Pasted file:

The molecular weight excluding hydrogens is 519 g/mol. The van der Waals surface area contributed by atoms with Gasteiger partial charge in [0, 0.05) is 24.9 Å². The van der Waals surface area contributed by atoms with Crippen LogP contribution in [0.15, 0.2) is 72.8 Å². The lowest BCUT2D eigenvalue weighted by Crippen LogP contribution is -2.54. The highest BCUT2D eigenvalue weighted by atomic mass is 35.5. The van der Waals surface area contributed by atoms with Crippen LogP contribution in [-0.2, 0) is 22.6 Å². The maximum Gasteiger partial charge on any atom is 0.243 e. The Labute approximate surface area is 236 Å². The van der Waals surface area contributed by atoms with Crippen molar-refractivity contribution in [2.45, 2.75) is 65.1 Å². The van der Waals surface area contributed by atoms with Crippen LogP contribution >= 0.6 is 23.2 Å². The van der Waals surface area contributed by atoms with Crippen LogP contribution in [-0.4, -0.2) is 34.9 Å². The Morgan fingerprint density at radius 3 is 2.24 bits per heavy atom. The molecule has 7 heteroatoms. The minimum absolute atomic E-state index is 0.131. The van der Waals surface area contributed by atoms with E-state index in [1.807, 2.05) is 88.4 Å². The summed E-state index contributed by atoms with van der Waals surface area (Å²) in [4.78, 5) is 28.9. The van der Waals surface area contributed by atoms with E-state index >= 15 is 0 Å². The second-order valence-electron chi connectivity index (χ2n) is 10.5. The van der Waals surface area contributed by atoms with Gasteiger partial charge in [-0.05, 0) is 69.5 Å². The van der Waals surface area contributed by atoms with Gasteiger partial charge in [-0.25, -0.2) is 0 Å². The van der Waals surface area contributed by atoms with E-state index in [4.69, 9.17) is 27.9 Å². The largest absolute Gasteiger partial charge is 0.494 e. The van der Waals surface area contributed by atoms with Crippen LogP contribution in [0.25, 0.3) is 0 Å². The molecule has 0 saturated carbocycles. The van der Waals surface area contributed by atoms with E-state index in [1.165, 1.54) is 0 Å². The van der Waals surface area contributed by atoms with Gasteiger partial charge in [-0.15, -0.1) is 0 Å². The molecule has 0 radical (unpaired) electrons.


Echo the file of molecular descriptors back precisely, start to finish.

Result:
The molecular weight excluding hydrogens is 519 g/mol. The van der Waals surface area contributed by atoms with Gasteiger partial charge in [0, 0.05) is 24.9 Å². The van der Waals surface area contributed by atoms with Crippen LogP contribution in [0.15, 0.2) is 72.8 Å². The lowest BCUT2D eigenvalue weighted by Crippen LogP contribution is -2.54. The highest BCUT2D eigenvalue weighted by atomic mass is 35.5. The van der Waals surface area contributed by atoms with Crippen LogP contribution in [-0.2, 0) is 22.6 Å². The maximum Gasteiger partial charge on any atom is 0.243 e. The Labute approximate surface area is 236 Å². The van der Waals surface area contributed by atoms with Crippen molar-refractivity contribution in [2.45, 2.75) is 65.1 Å². The van der Waals surface area contributed by atoms with Crippen LogP contribution >= 0.6 is 23.2 Å². The van der Waals surface area contributed by atoms with Crippen LogP contribution in [-0.4, -0.2) is 34.9 Å². The Morgan fingerprint density at radius 3 is 2.24 bits per heavy atom. The molecule has 7 heteroatoms. The minimum absolute atomic E-state index is 0.131. The van der Waals surface area contributed by atoms with E-state index in [1.807, 2.05) is 88.4 Å². The summed E-state index contributed by atoms with van der Waals surface area (Å²) in [4.78, 5) is 28.9. The van der Waals surface area contributed by atoms with E-state index >= 15 is 0 Å². The second-order valence-electron chi connectivity index (χ2n) is 10.5. The van der Waals surface area contributed by atoms with Gasteiger partial charge in [-0.05, 0) is 69.5 Å². The van der Waals surface area contributed by atoms with Gasteiger partial charge in [-0.25, -0.2) is 0 Å². The van der Waals surface area contributed by atoms with E-state index in [4.69, 9.17) is 27.9 Å². The largest absolute Gasteiger partial charge is 0.494 e. The van der Waals surface area contributed by atoms with Crippen LogP contribution in [0.25, 0.3) is 0 Å². The molecule has 0 saturated carbocycles. The van der Waals surface area contributed by atoms with E-state index in [1.165, 1.54) is 0 Å². The van der Waals surface area contributed by atoms with Gasteiger partial charge in [-0.15, -0.1) is 0 Å². The molecule has 0 radical (unpaired) electrons.